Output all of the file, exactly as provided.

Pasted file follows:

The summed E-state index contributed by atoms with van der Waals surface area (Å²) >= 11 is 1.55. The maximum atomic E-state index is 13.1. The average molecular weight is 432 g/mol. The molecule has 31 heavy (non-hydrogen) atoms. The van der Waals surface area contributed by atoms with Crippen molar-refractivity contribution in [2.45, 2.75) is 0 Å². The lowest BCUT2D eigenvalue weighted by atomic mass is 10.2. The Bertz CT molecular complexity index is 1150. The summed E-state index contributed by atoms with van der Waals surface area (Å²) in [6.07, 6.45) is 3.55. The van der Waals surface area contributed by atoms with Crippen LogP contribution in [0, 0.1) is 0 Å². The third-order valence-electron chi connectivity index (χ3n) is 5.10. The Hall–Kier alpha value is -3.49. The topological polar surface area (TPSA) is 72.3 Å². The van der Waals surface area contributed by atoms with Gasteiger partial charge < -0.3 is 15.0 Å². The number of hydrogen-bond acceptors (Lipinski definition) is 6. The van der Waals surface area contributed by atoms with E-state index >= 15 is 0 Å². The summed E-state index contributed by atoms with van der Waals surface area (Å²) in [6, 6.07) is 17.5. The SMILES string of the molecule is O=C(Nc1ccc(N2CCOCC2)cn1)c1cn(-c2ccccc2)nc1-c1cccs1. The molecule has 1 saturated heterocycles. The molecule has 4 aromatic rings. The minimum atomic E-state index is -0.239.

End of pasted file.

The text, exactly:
The summed E-state index contributed by atoms with van der Waals surface area (Å²) >= 11 is 1.55. The maximum atomic E-state index is 13.1. The average molecular weight is 432 g/mol. The molecule has 31 heavy (non-hydrogen) atoms. The van der Waals surface area contributed by atoms with Crippen molar-refractivity contribution in [2.45, 2.75) is 0 Å². The lowest BCUT2D eigenvalue weighted by atomic mass is 10.2. The Bertz CT molecular complexity index is 1150. The summed E-state index contributed by atoms with van der Waals surface area (Å²) in [6.07, 6.45) is 3.55. The van der Waals surface area contributed by atoms with Crippen LogP contribution in [0, 0.1) is 0 Å². The third-order valence-electron chi connectivity index (χ3n) is 5.10. The Hall–Kier alpha value is -3.49. The topological polar surface area (TPSA) is 72.3 Å². The van der Waals surface area contributed by atoms with Gasteiger partial charge < -0.3 is 15.0 Å². The number of hydrogen-bond acceptors (Lipinski definition) is 6. The van der Waals surface area contributed by atoms with E-state index >= 15 is 0 Å². The summed E-state index contributed by atoms with van der Waals surface area (Å²) in [6, 6.07) is 17.5. The SMILES string of the molecule is O=C(Nc1ccc(N2CCOCC2)cn1)c1cn(-c2ccccc2)nc1-c1cccs1. The molecule has 1 saturated heterocycles. The molecule has 4 aromatic rings. The minimum atomic E-state index is -0.239.